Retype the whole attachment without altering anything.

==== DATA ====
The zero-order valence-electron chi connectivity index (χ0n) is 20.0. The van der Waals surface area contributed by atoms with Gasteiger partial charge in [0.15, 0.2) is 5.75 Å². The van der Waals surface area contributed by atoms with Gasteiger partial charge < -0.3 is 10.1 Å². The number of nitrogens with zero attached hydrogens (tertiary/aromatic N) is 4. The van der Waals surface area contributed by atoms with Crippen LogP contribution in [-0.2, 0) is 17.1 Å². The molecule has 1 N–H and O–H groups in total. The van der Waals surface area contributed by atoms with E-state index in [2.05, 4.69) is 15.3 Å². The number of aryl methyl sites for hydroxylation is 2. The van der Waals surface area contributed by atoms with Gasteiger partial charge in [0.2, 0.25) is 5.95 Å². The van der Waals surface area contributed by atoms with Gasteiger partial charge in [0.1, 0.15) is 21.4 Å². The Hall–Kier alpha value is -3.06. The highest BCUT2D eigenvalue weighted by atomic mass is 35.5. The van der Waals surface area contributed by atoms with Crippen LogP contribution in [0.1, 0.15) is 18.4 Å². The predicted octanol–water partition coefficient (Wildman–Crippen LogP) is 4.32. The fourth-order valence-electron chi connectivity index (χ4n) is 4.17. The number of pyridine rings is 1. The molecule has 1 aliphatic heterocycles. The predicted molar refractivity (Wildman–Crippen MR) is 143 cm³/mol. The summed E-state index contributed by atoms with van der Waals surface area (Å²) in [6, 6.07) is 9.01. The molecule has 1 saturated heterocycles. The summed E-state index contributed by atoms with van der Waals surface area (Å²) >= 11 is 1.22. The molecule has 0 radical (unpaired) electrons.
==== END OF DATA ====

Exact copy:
The zero-order valence-electron chi connectivity index (χ0n) is 20.0. The van der Waals surface area contributed by atoms with Gasteiger partial charge in [0.15, 0.2) is 5.75 Å². The van der Waals surface area contributed by atoms with Gasteiger partial charge < -0.3 is 10.1 Å². The number of nitrogens with zero attached hydrogens (tertiary/aromatic N) is 4. The van der Waals surface area contributed by atoms with Crippen LogP contribution in [-0.2, 0) is 17.1 Å². The molecule has 1 N–H and O–H groups in total. The van der Waals surface area contributed by atoms with E-state index in [2.05, 4.69) is 15.3 Å². The number of aryl methyl sites for hydroxylation is 2. The van der Waals surface area contributed by atoms with Gasteiger partial charge in [0.2, 0.25) is 5.95 Å². The van der Waals surface area contributed by atoms with Gasteiger partial charge in [0.1, 0.15) is 21.4 Å². The Hall–Kier alpha value is -3.06. The highest BCUT2D eigenvalue weighted by atomic mass is 35.5. The van der Waals surface area contributed by atoms with Crippen LogP contribution in [0.1, 0.15) is 18.4 Å². The predicted octanol–water partition coefficient (Wildman–Crippen LogP) is 4.32. The fourth-order valence-electron chi connectivity index (χ4n) is 4.17. The number of pyridine rings is 1. The molecule has 1 aliphatic heterocycles. The predicted molar refractivity (Wildman–Crippen MR) is 143 cm³/mol. The summed E-state index contributed by atoms with van der Waals surface area (Å²) in [6, 6.07) is 9.01. The molecule has 1 saturated heterocycles. The summed E-state index contributed by atoms with van der Waals surface area (Å²) >= 11 is 1.22. The molecule has 0 radical (unpaired) electrons.